Put everything back together, refilled with fresh 50/50 antifreeze coolant. Engine fired immediately and I continued to top up the coolant as it purged its air, until it was totally purged and full. Rode bike around the block, and all seems well. We'll see how it works on a normal duty cycle of 65 miles on the highway.

Whenever I do this kind of work I am reminded that every piece, part and fastener is important, and every operation has to be done with the greatest care, to get a good result. I spent about six hours on this project, with nearly 60 years wrenching experience, since model airplane days, because I want the utmost reliability, and I don't want to damage anything by hurrying too much. The socket head screws that secure the fairing to the tank, for just one example. You have to be extremely careful to get them started straight and not cross-thread them. After just short of 20 years and over 118K miles, these are still okay.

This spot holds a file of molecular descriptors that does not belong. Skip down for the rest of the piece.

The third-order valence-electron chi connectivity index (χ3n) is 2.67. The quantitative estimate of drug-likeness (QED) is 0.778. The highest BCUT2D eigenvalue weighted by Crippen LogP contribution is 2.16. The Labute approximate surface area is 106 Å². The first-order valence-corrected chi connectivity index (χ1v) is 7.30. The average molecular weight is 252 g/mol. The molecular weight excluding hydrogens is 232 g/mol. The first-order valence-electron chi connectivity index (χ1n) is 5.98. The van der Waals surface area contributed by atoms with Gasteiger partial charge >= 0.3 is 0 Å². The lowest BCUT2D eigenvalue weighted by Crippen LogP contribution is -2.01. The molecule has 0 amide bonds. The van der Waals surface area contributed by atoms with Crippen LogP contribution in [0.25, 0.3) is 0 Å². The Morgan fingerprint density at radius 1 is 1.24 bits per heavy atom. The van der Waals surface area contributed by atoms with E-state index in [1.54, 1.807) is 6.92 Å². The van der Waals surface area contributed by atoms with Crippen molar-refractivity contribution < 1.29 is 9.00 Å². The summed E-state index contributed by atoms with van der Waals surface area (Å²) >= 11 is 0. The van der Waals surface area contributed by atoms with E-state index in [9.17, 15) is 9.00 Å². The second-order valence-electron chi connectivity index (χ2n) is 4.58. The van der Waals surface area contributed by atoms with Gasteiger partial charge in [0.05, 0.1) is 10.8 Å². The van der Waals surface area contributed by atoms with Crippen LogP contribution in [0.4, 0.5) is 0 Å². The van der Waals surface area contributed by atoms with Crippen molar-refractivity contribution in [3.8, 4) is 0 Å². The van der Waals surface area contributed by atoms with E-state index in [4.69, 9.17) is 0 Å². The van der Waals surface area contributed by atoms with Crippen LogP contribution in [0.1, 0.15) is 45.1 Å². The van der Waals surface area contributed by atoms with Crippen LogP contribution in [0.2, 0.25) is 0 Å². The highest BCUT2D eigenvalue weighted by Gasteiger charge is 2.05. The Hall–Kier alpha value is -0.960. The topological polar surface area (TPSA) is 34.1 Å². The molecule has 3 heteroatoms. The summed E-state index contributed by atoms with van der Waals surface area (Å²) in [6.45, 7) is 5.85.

Novices can learn to do any of this work well if they want to, but even white-haired mechanics like your scribe have to be very meticulous to avoid making mistakes that can lead to trouble. Good luck and have fun.